Are those ‘Covid toes,’ or should you be wearing slippers?
Christine Jensen of Seattle noticed weird red spots on her feet and that her hands were “inflamed and kind of tender to the touch.”
She made an appointment with her dermatologist over Zoom in April, and the dermatologist said there might a connection to the coronavirus.
“That definitely started to trigger a little bit of alarm for me,” said Jensen, a legislative analyst with King County. "We had talked about how, in the month of March, I had what seemed like possibly some flu-like symptoms for about a week and a half.”
The syndrome is being called “Covid toe,” but how (or even whether) Covid-19 actually causes it is a mystery, one that researchers in the Seattle area are trying to solve. Many of the people with this affliction test negative for coronavirus, but doctors still believe there may be a connection.
Dr. Andrea Kalus, a professor at the University of Washington, was Jensen’s dermatologist, and she has seen a few patients with Covid toe symptoms.
“They can be itchy, they can be painful,” Kalus said. “They can go from being like a red purple spot to turning into a blister, and the skin can even sort of fall off the top.”
Kalus is collaborating on a Covid toe research project with Dr. Keith Elkon’s research team in the rheumatology department at the University of Washington School of Medicine.
How do researchers know this skin condition is connected to the coronavirus? They don’t.
“Unfortunately, we can't answer that yet,” Kalus said.
Because here’s the strange thing: “So far none of the patients we have seen in dermatology at UW have been positive by PCR test or antibody test for Covid,” Kalus said. And globally, she said, researchers haven’t established a clear connection between positive coronavirus tests and Covid toe.
Kalus said that’s one of the things researchers at the University of Washington are puzzling over. It could be the Covid tests aren’t looking for all of the right “markers of this disease with the optimal timing in the infection or immune response,” Kalus said.
There’s another possibility. It turns out Covid toe looks like a condition called chilblains, also known as pernio.
“It's usually a cold and damp environment that kind of triggers this reaction in toes. And so people who are in the Northwest, this actually isn't a super uncommon thing,” she said.
That means you may think you have Covid toe, but are just wandering about your cold house in bare feet, which a lot of people are doing these days, while working from home.
But Kalus and other researchers suspect this is different. “We’re absolutely seeing this in numbers we haven’t seen previously,” she said.
Chilblains involve inflammation of the small blood vessels in your skin, which is similar to more serious inflammation that’s also likely caused by Covid-19. Some kids, for example, are getting a rare inflammatory disease that's being linked to Covid-19, called pediatric multisystem inflammatory syndrome. At least two cases have been identified in the Seattle area.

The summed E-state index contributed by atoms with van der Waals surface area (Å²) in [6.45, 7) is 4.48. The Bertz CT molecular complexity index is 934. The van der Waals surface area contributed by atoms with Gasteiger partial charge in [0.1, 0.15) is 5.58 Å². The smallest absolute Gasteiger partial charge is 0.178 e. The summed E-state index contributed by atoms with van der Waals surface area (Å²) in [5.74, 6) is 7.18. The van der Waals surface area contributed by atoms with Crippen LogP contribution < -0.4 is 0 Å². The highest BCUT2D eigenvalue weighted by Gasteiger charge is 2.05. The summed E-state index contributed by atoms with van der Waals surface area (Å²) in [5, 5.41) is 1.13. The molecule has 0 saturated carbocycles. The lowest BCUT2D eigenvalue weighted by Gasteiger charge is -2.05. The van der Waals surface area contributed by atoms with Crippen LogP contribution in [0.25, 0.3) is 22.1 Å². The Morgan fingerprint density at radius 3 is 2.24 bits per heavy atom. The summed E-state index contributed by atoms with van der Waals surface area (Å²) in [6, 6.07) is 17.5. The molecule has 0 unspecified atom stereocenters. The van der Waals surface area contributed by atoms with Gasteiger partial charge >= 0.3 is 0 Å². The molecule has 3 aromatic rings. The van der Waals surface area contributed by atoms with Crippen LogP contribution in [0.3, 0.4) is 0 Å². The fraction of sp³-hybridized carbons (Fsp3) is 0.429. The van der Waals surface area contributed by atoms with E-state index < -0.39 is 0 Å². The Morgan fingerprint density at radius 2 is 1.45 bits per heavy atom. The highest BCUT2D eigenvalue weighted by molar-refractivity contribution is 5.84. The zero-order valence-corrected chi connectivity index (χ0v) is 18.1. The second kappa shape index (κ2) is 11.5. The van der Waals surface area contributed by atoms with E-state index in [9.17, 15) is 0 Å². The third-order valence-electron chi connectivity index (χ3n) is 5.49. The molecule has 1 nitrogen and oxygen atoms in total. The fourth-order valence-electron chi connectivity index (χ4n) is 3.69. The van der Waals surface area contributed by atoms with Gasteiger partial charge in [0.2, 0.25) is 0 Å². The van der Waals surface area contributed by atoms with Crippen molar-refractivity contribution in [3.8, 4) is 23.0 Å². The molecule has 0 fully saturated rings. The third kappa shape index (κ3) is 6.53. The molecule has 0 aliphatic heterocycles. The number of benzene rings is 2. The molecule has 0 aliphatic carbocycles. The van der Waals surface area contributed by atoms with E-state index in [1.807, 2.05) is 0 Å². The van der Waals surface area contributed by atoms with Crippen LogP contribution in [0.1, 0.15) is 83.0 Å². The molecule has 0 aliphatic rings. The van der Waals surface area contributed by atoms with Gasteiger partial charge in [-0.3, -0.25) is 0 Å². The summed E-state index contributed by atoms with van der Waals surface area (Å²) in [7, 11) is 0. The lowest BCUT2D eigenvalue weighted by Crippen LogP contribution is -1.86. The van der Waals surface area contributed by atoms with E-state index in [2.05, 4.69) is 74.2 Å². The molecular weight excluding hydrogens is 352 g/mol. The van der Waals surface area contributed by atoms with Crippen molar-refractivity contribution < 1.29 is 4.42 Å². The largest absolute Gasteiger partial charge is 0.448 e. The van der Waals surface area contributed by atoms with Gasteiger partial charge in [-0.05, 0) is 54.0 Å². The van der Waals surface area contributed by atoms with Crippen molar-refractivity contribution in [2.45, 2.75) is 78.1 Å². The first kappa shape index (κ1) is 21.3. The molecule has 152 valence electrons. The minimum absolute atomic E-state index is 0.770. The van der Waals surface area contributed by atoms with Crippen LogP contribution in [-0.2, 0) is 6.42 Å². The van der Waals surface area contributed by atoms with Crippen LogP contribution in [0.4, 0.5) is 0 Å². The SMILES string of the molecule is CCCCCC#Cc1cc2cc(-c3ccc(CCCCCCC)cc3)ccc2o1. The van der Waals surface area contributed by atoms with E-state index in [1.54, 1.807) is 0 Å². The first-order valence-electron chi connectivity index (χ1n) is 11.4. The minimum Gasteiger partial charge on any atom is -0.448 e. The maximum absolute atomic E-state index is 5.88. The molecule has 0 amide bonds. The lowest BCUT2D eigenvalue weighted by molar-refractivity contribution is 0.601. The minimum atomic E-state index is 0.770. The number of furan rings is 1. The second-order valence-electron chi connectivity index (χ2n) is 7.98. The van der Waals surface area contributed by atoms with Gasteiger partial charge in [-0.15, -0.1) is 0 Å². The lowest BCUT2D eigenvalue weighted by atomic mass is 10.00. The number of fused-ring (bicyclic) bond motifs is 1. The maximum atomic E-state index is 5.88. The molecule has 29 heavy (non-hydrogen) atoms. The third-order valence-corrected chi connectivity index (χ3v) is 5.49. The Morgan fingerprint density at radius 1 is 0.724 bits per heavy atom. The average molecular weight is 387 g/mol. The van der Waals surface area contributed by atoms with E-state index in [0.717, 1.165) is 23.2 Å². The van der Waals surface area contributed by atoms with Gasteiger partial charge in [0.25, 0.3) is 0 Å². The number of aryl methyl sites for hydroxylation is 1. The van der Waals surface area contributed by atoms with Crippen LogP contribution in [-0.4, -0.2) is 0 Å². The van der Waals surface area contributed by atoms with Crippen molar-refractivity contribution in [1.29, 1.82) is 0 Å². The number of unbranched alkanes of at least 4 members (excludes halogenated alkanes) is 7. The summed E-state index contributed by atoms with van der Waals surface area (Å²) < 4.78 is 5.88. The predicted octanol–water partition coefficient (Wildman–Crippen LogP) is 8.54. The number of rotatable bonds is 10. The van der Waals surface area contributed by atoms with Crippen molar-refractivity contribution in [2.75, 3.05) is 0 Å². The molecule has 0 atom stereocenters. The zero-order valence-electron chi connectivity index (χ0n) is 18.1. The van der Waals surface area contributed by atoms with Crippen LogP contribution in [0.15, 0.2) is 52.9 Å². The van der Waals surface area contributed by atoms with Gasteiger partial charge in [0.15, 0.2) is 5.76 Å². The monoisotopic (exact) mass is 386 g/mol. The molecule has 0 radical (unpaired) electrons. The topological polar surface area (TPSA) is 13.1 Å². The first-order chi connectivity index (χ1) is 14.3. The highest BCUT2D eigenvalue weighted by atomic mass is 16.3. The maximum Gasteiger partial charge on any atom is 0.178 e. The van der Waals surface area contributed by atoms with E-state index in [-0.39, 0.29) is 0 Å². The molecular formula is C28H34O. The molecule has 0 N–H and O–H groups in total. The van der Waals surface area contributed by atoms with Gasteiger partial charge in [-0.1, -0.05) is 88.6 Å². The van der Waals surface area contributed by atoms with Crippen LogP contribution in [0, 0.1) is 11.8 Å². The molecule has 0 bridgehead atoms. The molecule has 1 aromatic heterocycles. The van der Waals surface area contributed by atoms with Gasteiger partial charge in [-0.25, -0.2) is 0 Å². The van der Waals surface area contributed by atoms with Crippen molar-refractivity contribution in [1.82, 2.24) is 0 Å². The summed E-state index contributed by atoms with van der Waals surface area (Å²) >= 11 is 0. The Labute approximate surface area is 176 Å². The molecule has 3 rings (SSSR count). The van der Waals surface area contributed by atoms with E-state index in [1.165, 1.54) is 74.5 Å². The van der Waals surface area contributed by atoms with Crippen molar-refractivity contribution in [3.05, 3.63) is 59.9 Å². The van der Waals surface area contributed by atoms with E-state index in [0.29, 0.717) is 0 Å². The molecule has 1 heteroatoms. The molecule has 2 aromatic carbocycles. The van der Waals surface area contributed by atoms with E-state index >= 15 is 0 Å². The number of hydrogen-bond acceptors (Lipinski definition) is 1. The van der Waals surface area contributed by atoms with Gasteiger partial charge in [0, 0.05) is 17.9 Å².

It involves a “hyper response” of the child’s immune system to the virus, according to Dr. Michael Portman, who directs pediatric cardiovascular research at Children’s Hospital in Seattle, which had the first documented case in the state. Like Covid toe, the condition can lead to inflammation of the blood vessels. But unlike Covid toe, it can affect the heart’s arteries, for example, leading to coronary aneurysms.
Jane Buckner, a rheumatologist and president of the Benaroya Research Institute in Seattle, said that overreaction by the immune system may be the key link to Covid-19 in both instances. She has a number of patients with lupus and other diseases who get chilblains.
“The majority of the people who have gotten it over the years, we've never known why,” Buckner said. “But the concept that it has been triggered by a virus is pretty likely.”
Buckner is also hopeful that treatments for more serious complications caused by Covid-19 are coming soon. She pointed out that there are a number of immune-suppressing drugs already being used to treat other immune disorders, which might help treat patients with Covid-19.
“I am quite optimistic that we are going to understand many facets of this disease in a short period of time, because of the emphasis that we're all putting on it,” she said.
So what about Christine Jensen who had a suspected case of Covid toe? She got tested for Covid-19 and a second test for antibodies, and both came up negative. “Now everything has cleared up," she said. "Probably lasted just shy of a month.”
But her dermatologist, Dr. Kalus, still believes this and other cases may be connected to the coronavirus, even though she and other researchers haven’t yet figured out how.